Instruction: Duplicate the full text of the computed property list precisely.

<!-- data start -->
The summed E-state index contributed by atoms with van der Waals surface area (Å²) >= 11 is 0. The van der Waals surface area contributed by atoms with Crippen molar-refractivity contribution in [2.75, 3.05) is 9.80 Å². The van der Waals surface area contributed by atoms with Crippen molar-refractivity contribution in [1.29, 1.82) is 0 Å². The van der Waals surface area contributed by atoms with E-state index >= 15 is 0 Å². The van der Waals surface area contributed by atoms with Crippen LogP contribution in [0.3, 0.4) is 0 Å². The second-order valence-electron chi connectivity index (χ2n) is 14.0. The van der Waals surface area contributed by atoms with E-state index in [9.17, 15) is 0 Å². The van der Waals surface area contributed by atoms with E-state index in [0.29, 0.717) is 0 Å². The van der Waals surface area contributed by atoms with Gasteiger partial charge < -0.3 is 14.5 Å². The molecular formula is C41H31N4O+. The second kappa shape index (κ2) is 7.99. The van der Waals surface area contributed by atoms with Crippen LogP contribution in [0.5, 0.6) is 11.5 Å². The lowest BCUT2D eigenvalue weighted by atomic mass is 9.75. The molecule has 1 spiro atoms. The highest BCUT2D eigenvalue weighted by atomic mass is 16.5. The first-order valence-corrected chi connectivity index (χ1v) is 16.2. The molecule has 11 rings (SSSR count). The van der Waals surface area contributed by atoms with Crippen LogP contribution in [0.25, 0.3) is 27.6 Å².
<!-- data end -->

The summed E-state index contributed by atoms with van der Waals surface area (Å²) >= 11 is 0. The van der Waals surface area contributed by atoms with Crippen molar-refractivity contribution in [2.75, 3.05) is 9.80 Å². The van der Waals surface area contributed by atoms with Crippen molar-refractivity contribution in [1.29, 1.82) is 0 Å². The van der Waals surface area contributed by atoms with E-state index >= 15 is 0 Å². The van der Waals surface area contributed by atoms with Crippen LogP contribution in [0.3, 0.4) is 0 Å². The second-order valence-electron chi connectivity index (χ2n) is 14.0. The van der Waals surface area contributed by atoms with E-state index in [9.17, 15) is 0 Å². The van der Waals surface area contributed by atoms with E-state index in [0.29, 0.717) is 0 Å². The van der Waals surface area contributed by atoms with Gasteiger partial charge < -0.3 is 14.5 Å². The molecular formula is C41H31N4O+. The second kappa shape index (κ2) is 7.99. The van der Waals surface area contributed by atoms with Crippen LogP contribution in [0.5, 0.6) is 11.5 Å². The lowest BCUT2D eigenvalue weighted by atomic mass is 9.75. The molecule has 1 spiro atoms. The highest BCUT2D eigenvalue weighted by atomic mass is 16.5. The first-order valence-corrected chi connectivity index (χ1v) is 16.2. The molecule has 11 rings (SSSR count). The van der Waals surface area contributed by atoms with Crippen LogP contribution in [0.25, 0.3) is 27.6 Å².